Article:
Wednesday, January 23, 2008

The Joys (and Sorrows) of Finding Those Hidden Gems

I felt like such a fool. We were pressed for time, though, if that's any kind of excuse. And, of course, a good deal of greed played into it. Even as I paid the thrift store attendant a few hundred dollars for what I suspected was a drawing I could resell for thousands, I had pangs of guilt. "Should I come back and pay him more if this turns out to be what I think it is?" I thought. "Nah..." said the mini-me with horns and a pitchfork over my left shoulder. "You spotted deserve to profit from it."

Long story short, I was wrong. It was by the artist I thought it was, but it wasn't worth thousands, and, as it turned out, I had no reason at all to feel guilty about what I paid. But in the end, just the thrill of thinking I had found some hidden gem was worth the uncovering the Pollock at the garage sale, or the old story of the 11th-century rock crystal ewer mis-categorized (and mis-priced) at auction...or the Rembrandt under the...huh? er, back up...that what? you might ask. Here's the story, via

A rare 11th century rock crystal ewer, misidentified as a 19th Century French claret jug, has sold for 220,000 pounds at auction, more than one thousand times its pre-sale estimate, the Art Newspaper said on Monday.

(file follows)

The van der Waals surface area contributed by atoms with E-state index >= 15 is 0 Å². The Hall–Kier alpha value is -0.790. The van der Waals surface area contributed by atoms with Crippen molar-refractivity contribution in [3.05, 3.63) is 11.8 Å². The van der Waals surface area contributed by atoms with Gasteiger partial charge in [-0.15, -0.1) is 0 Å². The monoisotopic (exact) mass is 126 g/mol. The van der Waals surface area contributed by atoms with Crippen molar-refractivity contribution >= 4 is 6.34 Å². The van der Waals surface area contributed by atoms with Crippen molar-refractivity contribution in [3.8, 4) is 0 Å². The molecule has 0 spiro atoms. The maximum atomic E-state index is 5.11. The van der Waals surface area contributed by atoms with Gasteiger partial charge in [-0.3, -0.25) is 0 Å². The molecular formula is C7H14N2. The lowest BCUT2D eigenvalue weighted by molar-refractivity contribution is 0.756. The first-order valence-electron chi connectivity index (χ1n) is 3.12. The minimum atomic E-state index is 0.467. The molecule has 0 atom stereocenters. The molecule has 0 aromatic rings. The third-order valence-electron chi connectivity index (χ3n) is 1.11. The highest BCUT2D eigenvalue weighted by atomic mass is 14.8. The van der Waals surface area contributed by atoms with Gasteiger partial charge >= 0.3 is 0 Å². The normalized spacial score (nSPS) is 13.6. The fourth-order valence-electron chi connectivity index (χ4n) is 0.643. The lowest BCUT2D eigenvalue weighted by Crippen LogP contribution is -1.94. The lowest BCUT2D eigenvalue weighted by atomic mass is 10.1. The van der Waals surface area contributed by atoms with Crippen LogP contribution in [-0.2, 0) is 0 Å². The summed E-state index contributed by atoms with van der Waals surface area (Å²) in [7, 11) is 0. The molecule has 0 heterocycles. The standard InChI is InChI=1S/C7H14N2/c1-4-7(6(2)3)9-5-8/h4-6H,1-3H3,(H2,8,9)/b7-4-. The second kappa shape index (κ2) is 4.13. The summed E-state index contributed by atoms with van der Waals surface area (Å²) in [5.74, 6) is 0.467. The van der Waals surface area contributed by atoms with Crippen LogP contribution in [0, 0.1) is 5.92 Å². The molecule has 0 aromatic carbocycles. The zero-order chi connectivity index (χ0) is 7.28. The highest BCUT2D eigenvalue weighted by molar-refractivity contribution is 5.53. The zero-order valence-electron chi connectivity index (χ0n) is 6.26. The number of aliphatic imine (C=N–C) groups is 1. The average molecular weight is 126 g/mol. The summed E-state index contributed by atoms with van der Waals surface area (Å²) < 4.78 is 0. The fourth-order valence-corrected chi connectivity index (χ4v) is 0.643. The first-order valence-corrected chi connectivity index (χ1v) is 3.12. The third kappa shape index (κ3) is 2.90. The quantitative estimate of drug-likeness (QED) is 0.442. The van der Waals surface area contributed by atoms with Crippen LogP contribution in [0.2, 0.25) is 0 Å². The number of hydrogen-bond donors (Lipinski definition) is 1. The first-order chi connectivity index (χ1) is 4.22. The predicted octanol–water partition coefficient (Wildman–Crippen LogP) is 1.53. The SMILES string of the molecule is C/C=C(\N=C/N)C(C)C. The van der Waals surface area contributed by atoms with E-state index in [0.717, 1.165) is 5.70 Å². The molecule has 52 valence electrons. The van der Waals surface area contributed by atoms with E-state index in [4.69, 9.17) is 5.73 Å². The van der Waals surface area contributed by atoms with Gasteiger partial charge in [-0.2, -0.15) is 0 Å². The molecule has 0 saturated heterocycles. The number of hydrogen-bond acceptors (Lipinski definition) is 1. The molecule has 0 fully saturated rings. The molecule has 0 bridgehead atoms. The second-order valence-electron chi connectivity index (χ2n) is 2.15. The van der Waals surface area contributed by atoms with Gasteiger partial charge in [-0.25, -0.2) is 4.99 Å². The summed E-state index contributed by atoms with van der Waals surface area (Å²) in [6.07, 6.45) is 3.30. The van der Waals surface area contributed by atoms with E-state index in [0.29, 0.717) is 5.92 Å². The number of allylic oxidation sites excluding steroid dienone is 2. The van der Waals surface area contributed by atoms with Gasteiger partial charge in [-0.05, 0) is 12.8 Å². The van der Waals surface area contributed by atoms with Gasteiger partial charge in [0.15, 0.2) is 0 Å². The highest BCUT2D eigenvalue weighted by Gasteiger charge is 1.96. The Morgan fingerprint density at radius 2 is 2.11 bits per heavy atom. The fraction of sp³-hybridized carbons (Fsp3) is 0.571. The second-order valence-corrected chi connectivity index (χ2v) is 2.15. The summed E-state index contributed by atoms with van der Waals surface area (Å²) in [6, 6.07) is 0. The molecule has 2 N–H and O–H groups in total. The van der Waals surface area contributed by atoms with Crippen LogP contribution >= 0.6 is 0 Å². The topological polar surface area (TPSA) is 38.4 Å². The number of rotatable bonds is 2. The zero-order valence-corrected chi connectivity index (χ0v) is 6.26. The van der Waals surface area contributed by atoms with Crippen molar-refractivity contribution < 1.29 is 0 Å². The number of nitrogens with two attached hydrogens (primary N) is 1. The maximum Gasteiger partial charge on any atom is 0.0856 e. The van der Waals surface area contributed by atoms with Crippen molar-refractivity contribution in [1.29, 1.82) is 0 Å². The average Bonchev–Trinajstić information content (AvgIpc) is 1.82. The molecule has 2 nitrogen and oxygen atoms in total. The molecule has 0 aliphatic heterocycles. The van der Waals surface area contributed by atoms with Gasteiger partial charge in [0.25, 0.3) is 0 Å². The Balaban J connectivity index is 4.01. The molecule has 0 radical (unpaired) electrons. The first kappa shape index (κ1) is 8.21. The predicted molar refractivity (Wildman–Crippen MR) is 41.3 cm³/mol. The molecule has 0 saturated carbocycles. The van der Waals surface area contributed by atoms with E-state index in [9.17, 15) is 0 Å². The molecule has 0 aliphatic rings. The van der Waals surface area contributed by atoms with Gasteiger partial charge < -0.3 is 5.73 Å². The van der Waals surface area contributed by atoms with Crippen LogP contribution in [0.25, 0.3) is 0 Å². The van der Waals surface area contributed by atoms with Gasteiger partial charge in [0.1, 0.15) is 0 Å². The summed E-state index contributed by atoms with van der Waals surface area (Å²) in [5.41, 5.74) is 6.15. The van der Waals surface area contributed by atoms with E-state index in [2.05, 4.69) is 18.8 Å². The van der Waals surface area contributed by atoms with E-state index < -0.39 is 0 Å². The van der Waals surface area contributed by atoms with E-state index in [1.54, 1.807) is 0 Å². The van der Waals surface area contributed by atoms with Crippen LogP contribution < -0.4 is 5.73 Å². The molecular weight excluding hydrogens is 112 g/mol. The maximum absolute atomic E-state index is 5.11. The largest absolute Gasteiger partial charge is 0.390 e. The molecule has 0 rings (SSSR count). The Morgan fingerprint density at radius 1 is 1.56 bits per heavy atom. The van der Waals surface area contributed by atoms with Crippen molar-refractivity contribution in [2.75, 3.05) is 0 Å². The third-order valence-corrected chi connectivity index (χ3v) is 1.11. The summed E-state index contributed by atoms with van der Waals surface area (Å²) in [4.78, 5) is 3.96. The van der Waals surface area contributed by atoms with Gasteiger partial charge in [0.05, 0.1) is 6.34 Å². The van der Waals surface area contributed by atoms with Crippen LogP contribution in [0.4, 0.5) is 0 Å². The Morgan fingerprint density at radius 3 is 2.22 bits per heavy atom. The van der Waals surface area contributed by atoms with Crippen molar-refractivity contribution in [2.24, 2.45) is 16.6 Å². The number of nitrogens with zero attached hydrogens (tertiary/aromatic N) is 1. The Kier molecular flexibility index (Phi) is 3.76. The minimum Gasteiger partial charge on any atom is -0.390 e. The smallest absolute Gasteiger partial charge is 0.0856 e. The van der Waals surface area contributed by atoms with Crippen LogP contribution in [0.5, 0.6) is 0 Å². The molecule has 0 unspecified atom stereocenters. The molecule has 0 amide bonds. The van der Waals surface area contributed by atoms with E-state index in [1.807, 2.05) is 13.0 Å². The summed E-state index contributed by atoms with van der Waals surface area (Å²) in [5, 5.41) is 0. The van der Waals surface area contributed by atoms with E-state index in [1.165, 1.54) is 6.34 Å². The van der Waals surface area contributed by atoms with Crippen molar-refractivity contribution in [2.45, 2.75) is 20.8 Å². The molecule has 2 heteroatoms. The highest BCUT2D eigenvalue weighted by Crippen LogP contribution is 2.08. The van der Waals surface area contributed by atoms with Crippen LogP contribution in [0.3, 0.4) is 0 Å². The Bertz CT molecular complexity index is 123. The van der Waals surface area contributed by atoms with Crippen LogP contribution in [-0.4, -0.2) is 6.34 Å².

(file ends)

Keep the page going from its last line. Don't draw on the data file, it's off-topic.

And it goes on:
Experts believe the artefact's real value could be nearer five million pounds, according to the report.

The ewer was sold last Thursday at an auction held by Lawrences Auctioneers of Crewkerne, Somerset.

Lot 424 is catalogued as: "A French claret jug: The rock crystal body carved with animals, the silver gilt mounts with enamelled decoration, 19th century, 30 cm. (cracked and damaged). In fitted box of Morel a Sevres. 100-200 pounds".

But experts believe it is a rock crystal ewer from the Fatimid dynasty which ruled parts of northern Africa and the Middle East in the 10th-12th centuries.

Only five examples were previously known to have existed.
OK, so someone should have suspected something was up when an object valued at 100 to 200 pounds broke the 100,000 pound mark, surely. The report quoted above, in the British Newspaper, The Mirror, notes that the story broke in The Art Newspaper, but
The Art Newspaper did not say who had valued the ewer at up to five million pounds,
More pressing to me is who at the auction house valued it at only 100-200 pounds? But I guess even the dealers in this area are not all that familiar with these objects:
One dealer, who described the crystal ewer as a "Holy Grail" of Islamic art, recounted how he had looked at the item but failed to identify the ewer from the auctioneer's online catalogue.
There are fabulous stories associated with these objects, by the way:
Al Maqrizi, the Egyptian writer who chronicled the history of the Ismaili Fatimid Caliphate in the early 15th century, recorded eye witness reports of a large number of rock crystal artefacts in the Fatimid royal treasury in Cairo which was looted by mutinous troops in 1067-68. However, under Saladin, the Sunni Ayyubid ruler who conquered Egypt and succeeded the Fatimid Caliphs in 1171, a wave of iconoclasm saw these beautiful objects with their animal motifs destroyed en masse, thus ensuring their great rarity.